AUGUSTA — Some residents of the city’s Mayfair neighborhood say they’re concerned by a proposal to allow a clothing bank, a toiletries pantry and the Augusta Community Warming Center to relocate to an Eastern Avenue church.

Neighbors told the Augusta Planning Board on Tuesday night that they worry about the safety of children in the large, residential area, parts of which are a short distance through the woods from the site. In particular, they said, they are concerned about the warming center, which is open during the day in cold months.

The Planning Board postponed a decision on whether to allow the move, planned by the social services organization Bridging the Gap. Neighbors told board members the move could draw homeless people with substance abuse or mental health problems to the Mayfair neighborhood, potentially putting their children — who like to walk and play on trails through the woods in the area that also lead to Farrington Elementary School — at risk of violence.

“So you’ve got children out there (on trails in and around Mayfair) and homeless people coming and going,” said Andrew Robinson, of Windsor Avenue, who stressed that he is not against churches, homeless people, or people with mental illness. “Our neighborhood hasn’t had this exposure, to deal with (people with) mental health challenges like that. If you’re going to do something like that, it’s good to help others, but you’ve got to think about children and people. My biggest question is if you’re going to help the homeless, how are you going to do it and how are you going to keep my children safe? There has got to be a balance.”

Multiple board members said they felt the question of Bridging the Gap’s services being allowed at Emmanuel Lutheran Episcopal Church, at 209 Eastern Ave., should be part of a larger discussion. And they said the entire Mayfair neighborhood, some of which is about a mile away, should be notified about the issue before a final decision is made.

Betty Balderston, president of the Emmanuel congregation, which sponsors the three social services organized as Bridging the Gap, said the warming center is open only during the day in the winter, most of its users are not homeless, and they simply reflect the overall population of the city.


Its former location had no incidents requiring police to be called during its last season of operation, and a majority of the users of the services that provide people in need with clothing and toiletries are women and children, many of them who came to Maine from other countries and need help establishing themselves in the community, according to Balderston.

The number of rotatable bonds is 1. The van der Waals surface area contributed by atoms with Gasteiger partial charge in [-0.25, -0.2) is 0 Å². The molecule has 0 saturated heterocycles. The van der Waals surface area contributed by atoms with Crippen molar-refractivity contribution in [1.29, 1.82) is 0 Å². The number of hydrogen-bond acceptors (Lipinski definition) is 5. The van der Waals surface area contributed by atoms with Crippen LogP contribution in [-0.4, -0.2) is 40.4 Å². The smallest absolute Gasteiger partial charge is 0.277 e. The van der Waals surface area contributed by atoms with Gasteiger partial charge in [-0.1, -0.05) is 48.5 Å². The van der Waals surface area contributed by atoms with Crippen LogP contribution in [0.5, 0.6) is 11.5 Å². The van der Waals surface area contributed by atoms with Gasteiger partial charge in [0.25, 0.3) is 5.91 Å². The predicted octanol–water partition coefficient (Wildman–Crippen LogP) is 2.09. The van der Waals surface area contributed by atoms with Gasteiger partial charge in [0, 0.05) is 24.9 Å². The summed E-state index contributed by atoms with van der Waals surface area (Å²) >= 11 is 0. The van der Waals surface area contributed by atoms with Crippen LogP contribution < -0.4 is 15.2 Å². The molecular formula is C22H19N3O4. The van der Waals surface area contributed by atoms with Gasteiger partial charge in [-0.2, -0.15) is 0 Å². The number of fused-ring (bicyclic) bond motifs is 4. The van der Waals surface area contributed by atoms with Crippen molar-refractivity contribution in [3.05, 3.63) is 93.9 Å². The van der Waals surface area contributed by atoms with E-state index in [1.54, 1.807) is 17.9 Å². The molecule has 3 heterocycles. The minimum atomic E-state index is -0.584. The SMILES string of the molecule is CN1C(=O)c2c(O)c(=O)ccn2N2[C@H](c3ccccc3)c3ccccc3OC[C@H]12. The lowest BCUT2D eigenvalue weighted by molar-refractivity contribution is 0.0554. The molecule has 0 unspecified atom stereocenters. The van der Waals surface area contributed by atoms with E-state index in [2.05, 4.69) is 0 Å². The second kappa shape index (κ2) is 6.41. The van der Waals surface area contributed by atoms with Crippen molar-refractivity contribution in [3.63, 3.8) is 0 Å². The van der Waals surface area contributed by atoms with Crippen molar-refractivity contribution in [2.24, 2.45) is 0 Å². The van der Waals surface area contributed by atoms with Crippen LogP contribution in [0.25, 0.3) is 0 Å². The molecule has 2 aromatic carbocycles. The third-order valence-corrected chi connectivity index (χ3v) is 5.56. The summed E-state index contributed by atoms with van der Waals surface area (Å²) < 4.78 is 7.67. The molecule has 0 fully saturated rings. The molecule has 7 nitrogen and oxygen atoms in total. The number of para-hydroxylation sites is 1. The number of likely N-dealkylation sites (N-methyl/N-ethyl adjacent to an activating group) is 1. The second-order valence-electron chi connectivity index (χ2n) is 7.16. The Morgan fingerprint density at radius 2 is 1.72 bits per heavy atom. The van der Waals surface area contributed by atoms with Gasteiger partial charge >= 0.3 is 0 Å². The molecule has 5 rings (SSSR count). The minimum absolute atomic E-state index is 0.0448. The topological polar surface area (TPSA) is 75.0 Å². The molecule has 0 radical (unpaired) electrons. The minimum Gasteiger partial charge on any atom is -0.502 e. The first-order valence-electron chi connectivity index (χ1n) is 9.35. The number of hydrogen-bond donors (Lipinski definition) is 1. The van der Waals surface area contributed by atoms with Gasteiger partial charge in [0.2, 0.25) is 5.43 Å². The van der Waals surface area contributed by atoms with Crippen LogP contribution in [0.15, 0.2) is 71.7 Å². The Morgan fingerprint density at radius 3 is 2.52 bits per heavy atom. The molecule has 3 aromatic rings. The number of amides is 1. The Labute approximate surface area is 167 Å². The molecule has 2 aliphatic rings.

She said last year a total of 250 people visited the warming center, only 55 of whom were homeless. The rest, she said, come to socialize with others in a safe, warm place.

“Yes, we do have some people who come who have mental health issues, but we see them elsewhere in the city, too,” Balderston said. “The warming center provides a place for people to go, so they’re not wandering the streets, not going into businesses, so they have a warm, safe place to go. They are free to come and go, just as anybody else is in the city. There are a lot of regulars there who are not necessarily homeless. We’ve got one woman, in her 80s, who comes so she isn’t home alone by herself. Sometimes she takes naps there. She’s in a safe place with people who watch out for her. There is a certain amount of self-policing that goes on with the group.”

She said usually 30 to 35 people come to the warming center over the course of a typical day. The center is open 9 a.m. to 4 p.m. seven days a week from Dec. 1 to March 31.

Board members, who after an hour and a half of debate Tuesday night voted 7-1 to postpone ruling on the proposal until their May 22 meeting, said the issue should be the topic of a larger community discussion.

“I think it needs a greater conversation, because I think this is a city issue, not just your issue,” said Peter Pare, a board member who lives in the area.